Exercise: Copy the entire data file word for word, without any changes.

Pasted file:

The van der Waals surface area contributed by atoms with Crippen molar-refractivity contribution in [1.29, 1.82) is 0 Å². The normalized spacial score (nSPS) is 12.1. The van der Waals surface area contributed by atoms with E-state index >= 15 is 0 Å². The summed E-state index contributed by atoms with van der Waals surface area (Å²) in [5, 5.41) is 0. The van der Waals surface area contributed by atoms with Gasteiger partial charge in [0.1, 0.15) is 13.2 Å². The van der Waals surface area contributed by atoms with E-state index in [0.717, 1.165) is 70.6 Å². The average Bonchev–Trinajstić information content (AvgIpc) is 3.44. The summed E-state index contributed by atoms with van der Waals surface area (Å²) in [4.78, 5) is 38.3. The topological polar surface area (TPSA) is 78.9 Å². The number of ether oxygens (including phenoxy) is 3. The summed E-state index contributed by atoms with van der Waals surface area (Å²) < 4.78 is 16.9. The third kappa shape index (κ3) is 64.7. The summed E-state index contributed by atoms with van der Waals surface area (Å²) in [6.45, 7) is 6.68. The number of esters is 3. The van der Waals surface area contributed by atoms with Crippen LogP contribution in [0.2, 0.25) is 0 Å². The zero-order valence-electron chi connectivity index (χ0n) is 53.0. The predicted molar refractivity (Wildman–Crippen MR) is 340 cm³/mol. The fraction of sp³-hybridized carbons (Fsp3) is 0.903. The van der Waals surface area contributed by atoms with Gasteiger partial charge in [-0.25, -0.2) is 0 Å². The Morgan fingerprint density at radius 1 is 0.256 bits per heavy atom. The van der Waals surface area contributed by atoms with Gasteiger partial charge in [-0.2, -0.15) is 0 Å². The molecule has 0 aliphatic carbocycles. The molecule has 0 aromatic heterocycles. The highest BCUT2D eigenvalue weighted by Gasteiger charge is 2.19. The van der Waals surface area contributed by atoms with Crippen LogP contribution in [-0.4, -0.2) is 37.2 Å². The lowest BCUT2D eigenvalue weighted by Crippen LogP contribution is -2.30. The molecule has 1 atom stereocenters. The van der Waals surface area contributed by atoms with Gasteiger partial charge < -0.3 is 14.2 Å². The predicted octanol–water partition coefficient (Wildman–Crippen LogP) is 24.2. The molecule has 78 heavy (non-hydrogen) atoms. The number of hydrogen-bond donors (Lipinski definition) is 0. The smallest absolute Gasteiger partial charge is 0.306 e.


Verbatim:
The van der Waals surface area contributed by atoms with Crippen molar-refractivity contribution in [1.29, 1.82) is 0 Å². The normalized spacial score (nSPS) is 12.1. The van der Waals surface area contributed by atoms with E-state index >= 15 is 0 Å². The summed E-state index contributed by atoms with van der Waals surface area (Å²) in [5, 5.41) is 0. The van der Waals surface area contributed by atoms with Gasteiger partial charge in [0.1, 0.15) is 13.2 Å². The van der Waals surface area contributed by atoms with E-state index in [0.717, 1.165) is 70.6 Å². The average Bonchev–Trinajstić information content (AvgIpc) is 3.44. The summed E-state index contributed by atoms with van der Waals surface area (Å²) in [4.78, 5) is 38.3. The topological polar surface area (TPSA) is 78.9 Å². The number of ether oxygens (including phenoxy) is 3. The summed E-state index contributed by atoms with van der Waals surface area (Å²) < 4.78 is 16.9. The third kappa shape index (κ3) is 64.7. The summed E-state index contributed by atoms with van der Waals surface area (Å²) in [6.45, 7) is 6.68. The number of esters is 3. The van der Waals surface area contributed by atoms with Crippen LogP contribution in [0.2, 0.25) is 0 Å². The zero-order valence-electron chi connectivity index (χ0n) is 53.0. The predicted molar refractivity (Wildman–Crippen MR) is 340 cm³/mol. The fraction of sp³-hybridized carbons (Fsp3) is 0.903. The van der Waals surface area contributed by atoms with Gasteiger partial charge in [-0.25, -0.2) is 0 Å². The Morgan fingerprint density at radius 1 is 0.256 bits per heavy atom. The van der Waals surface area contributed by atoms with Gasteiger partial charge in [-0.2, -0.15) is 0 Å². The molecule has 0 aliphatic carbocycles. The molecule has 0 aromatic heterocycles. The highest BCUT2D eigenvalue weighted by Gasteiger charge is 2.19. The van der Waals surface area contributed by atoms with Crippen LogP contribution in [-0.4, -0.2) is 37.2 Å². The lowest BCUT2D eigenvalue weighted by Crippen LogP contribution is -2.30. The molecule has 1 atom stereocenters. The van der Waals surface area contributed by atoms with Gasteiger partial charge < -0.3 is 14.2 Å². The predicted octanol–water partition coefficient (Wildman–Crippen LogP) is 24.2. The molecule has 78 heavy (non-hydrogen) atoms. The number of hydrogen-bond donors (Lipinski definition) is 0. The smallest absolute Gasteiger partial charge is 0.306 e.